You can pick say people who’ve opened your email in the last week – or people who’ve clicked between January through March 10 – whatever you want. You can refine your search until you’re satisfied.

You can add additional segmentation too. Cross open activity with any other fields in your list i.e. State, Products Purchased, Gender, Job title – whatever you have.

Using list segments should should significantly increase your open rates and have a positive impact on your deliverability. Questions? Email support@reachmail.com.

The Many White Label Services Companies Can Offer

White label email marketing is not a new concept. White label services like email marketing, app development, SEO development, and e-commerce management are tried and true staples for many modern, tech-oriented businesses and agencies. Over time, white label service has expanded into many aspects of business in astounding and often unpredictable ways. Hundreds of companies now offer a near countless array of services to clients, relieving those clients of the burden of developing, mastering and bank rolling new offerings.

In the graphic below, we’ve attempted to compile the most extensive list of white label offerings on the Internet. Enjoy!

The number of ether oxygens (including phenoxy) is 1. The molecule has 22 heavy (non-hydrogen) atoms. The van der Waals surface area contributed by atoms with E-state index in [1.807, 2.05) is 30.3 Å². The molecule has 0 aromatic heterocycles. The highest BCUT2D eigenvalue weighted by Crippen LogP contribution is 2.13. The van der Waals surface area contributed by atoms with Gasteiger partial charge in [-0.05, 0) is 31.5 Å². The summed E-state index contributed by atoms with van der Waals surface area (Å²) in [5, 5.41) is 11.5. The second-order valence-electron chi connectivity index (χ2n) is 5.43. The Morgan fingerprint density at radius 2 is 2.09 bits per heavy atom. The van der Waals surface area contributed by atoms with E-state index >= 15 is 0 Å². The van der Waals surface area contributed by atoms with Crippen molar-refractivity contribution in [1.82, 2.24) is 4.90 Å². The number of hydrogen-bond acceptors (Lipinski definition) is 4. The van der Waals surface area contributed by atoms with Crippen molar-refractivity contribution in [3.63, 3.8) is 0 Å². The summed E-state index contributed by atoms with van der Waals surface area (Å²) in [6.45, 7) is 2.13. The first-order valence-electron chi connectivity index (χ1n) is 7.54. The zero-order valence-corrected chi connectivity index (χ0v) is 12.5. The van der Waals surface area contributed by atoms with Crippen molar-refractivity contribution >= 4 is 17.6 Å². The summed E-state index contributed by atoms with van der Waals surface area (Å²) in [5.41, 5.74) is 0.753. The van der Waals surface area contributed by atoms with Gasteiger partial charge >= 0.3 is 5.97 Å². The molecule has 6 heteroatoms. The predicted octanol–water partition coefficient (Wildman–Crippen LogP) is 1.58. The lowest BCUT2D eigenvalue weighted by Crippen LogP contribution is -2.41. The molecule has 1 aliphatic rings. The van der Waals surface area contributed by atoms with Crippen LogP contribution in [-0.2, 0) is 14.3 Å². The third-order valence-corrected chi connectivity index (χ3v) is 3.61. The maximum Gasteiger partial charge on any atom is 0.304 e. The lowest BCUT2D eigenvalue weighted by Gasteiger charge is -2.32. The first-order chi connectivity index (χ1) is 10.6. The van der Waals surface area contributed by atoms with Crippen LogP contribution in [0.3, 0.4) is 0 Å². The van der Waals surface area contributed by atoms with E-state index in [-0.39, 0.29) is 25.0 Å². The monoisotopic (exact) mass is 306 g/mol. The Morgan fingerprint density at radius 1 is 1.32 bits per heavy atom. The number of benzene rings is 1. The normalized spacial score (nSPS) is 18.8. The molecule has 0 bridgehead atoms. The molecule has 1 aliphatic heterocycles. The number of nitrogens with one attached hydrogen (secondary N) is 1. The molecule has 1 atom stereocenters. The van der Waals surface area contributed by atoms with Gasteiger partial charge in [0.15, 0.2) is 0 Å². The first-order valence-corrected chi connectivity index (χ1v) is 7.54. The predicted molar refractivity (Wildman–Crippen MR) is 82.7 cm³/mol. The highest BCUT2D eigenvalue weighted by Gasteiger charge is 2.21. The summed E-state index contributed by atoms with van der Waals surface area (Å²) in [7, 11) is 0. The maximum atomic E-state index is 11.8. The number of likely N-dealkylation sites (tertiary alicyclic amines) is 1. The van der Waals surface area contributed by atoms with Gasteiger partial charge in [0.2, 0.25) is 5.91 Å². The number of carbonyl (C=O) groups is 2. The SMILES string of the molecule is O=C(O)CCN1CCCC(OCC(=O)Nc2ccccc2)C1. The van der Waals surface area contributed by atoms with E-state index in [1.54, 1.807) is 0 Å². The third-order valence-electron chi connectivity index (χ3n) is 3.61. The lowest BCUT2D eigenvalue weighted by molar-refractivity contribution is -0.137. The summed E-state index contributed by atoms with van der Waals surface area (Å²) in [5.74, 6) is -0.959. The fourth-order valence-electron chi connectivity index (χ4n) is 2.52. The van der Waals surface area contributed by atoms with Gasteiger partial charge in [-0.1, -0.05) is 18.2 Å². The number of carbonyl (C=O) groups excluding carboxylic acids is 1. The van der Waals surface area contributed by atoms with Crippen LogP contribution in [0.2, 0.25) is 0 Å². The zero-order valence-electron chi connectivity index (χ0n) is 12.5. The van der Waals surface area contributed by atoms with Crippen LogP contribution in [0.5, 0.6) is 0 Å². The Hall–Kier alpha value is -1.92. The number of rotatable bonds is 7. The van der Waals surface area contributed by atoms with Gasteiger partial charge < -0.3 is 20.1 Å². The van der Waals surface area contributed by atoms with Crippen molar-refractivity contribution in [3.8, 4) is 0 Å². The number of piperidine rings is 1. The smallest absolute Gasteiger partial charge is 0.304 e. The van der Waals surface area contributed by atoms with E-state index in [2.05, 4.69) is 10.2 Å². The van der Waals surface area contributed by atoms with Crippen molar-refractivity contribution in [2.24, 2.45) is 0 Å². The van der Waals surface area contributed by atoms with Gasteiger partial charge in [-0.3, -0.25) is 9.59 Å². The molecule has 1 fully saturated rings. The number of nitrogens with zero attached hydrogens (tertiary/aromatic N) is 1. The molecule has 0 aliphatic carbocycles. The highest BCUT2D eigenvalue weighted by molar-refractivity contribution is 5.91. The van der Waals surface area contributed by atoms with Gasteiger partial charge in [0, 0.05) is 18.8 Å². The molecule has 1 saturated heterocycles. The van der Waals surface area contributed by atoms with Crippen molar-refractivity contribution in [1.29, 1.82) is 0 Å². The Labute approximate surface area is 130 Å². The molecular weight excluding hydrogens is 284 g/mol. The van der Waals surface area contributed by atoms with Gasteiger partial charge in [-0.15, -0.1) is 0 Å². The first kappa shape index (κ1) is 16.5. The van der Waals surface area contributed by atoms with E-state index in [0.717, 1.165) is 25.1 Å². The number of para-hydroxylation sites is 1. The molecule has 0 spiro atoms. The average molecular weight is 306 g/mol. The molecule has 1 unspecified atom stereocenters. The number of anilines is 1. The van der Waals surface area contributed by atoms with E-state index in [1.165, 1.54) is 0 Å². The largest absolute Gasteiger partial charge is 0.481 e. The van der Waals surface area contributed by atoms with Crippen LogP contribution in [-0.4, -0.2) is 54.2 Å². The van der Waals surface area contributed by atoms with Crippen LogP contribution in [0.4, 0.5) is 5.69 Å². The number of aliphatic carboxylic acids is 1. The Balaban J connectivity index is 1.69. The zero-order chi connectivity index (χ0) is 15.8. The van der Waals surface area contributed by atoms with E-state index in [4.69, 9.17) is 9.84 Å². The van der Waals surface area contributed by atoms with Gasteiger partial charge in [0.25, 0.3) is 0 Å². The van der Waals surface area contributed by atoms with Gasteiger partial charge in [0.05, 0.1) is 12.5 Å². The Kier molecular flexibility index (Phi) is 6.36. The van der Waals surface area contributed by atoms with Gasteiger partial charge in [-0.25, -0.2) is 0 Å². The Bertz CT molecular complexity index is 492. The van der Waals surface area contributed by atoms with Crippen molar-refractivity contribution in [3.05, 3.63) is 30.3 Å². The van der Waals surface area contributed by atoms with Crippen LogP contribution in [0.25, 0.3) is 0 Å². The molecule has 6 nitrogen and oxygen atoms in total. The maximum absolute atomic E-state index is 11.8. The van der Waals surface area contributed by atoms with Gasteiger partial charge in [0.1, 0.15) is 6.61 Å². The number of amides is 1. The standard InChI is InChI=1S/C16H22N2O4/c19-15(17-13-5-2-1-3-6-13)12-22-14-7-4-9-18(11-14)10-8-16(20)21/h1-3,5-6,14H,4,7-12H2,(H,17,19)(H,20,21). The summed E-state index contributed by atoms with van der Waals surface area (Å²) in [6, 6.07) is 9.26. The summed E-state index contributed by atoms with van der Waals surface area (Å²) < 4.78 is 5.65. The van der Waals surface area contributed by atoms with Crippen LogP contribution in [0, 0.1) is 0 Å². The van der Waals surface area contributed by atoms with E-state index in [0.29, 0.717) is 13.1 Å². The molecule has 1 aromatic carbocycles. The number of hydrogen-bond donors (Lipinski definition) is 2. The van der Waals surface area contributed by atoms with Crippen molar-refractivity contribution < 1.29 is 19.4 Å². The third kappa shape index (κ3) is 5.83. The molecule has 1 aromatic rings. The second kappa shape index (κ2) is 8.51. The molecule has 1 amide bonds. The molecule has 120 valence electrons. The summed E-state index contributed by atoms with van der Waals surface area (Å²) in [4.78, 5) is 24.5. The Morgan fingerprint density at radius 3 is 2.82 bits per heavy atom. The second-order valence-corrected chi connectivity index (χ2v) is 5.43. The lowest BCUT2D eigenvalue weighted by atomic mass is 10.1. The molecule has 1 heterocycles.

Time is money, and you don’t want to waste time or money by reinventing the wheel. It can take years of study and experience to be proficient in areas that require special knowledge, such as legal and financial matters. Considering the high-stakes of these disciplines, legal and financial work is best left seasoned professionals. Offering white label legal support and consulting services allows companies to focus on developing products and customer relationships instead of also trying to figure out complicated legal issues. White label financial products can offer a second layer of protection for both the company and the consumers by letting the financial experts do what they do best.

Another benefit of white labeling outside products and software is that a company can fully customize how their brand is built and targeted. For example, by using a reputable white label IT infrastructure product and device security software, a company can make itself more appealing to customers in which secure access and solid IT foundation are the top priority, such as banking institutions. Being able to tailor the available services to a company’s brand allows control over how the company markets itself.

Customers are attracted to ease-of-use and “one-stop-shop” solutions. By offering white label products, companies can leverage an à la carte approach to building their services, along with fine customer bases too. With a white label product, a company can provide solutions to more customer needs, which will create stronger relationships and bigger market share, without adding personnel and overhead for the company.

In the age of the Internet, there is indeed a market for anything that can be thought of. White labeling allows the building blocks of business and commerce to be more widely available and accessible, and that positively benefits the consumer.